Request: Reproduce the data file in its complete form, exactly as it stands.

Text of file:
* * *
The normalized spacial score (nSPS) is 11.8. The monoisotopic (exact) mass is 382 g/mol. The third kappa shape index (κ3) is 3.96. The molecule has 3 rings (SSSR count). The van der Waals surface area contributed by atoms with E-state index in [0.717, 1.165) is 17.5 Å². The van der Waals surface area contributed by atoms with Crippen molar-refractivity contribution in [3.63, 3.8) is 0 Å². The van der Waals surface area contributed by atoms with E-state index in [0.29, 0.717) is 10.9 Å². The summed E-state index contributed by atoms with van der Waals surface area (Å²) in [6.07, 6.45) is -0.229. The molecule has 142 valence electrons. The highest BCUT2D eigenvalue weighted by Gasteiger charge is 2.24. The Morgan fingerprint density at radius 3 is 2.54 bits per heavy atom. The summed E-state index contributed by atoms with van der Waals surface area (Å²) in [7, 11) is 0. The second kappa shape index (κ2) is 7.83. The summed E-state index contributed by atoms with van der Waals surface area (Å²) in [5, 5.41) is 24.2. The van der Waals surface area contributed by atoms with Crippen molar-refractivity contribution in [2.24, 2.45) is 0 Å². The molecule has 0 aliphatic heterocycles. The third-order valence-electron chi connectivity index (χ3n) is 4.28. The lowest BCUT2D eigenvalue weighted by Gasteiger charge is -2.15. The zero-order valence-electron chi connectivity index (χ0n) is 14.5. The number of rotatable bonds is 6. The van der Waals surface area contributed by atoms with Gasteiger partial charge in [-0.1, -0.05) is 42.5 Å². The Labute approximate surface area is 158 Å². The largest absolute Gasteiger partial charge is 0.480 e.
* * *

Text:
The normalized spacial score (nSPS) is 11.8. The monoisotopic (exact) mass is 382 g/mol. The third kappa shape index (κ3) is 3.96. The molecule has 3 rings (SSSR count). The van der Waals surface area contributed by atoms with E-state index in [0.717, 1.165) is 17.5 Å². The van der Waals surface area contributed by atoms with Crippen molar-refractivity contribution in [3.63, 3.8) is 0 Å². The van der Waals surface area contributed by atoms with E-state index in [0.29, 0.717) is 10.9 Å². The summed E-state index contributed by atoms with van der Waals surface area (Å²) in [6.07, 6.45) is -0.229. The molecule has 142 valence electrons. The highest BCUT2D eigenvalue weighted by Gasteiger charge is 2.24. The Morgan fingerprint density at radius 3 is 2.54 bits per heavy atom. The summed E-state index contributed by atoms with van der Waals surface area (Å²) in [7, 11) is 0. The second kappa shape index (κ2) is 7.83. The summed E-state index contributed by atoms with van der Waals surface area (Å²) in [5, 5.41) is 24.2. The van der Waals surface area contributed by atoms with Crippen molar-refractivity contribution in [2.24, 2.45) is 0 Å². The molecule has 0 aliphatic heterocycles. The third-order valence-electron chi connectivity index (χ3n) is 4.28. The lowest BCUT2D eigenvalue weighted by Gasteiger charge is -2.15. The zero-order valence-electron chi connectivity index (χ0n) is 14.5. The number of rotatable bonds is 6. The van der Waals surface area contributed by atoms with Gasteiger partial charge in [-0.1, -0.05) is 42.5 Å². The Labute approximate surface area is 158 Å². The largest absolute Gasteiger partial charge is 0.480 e.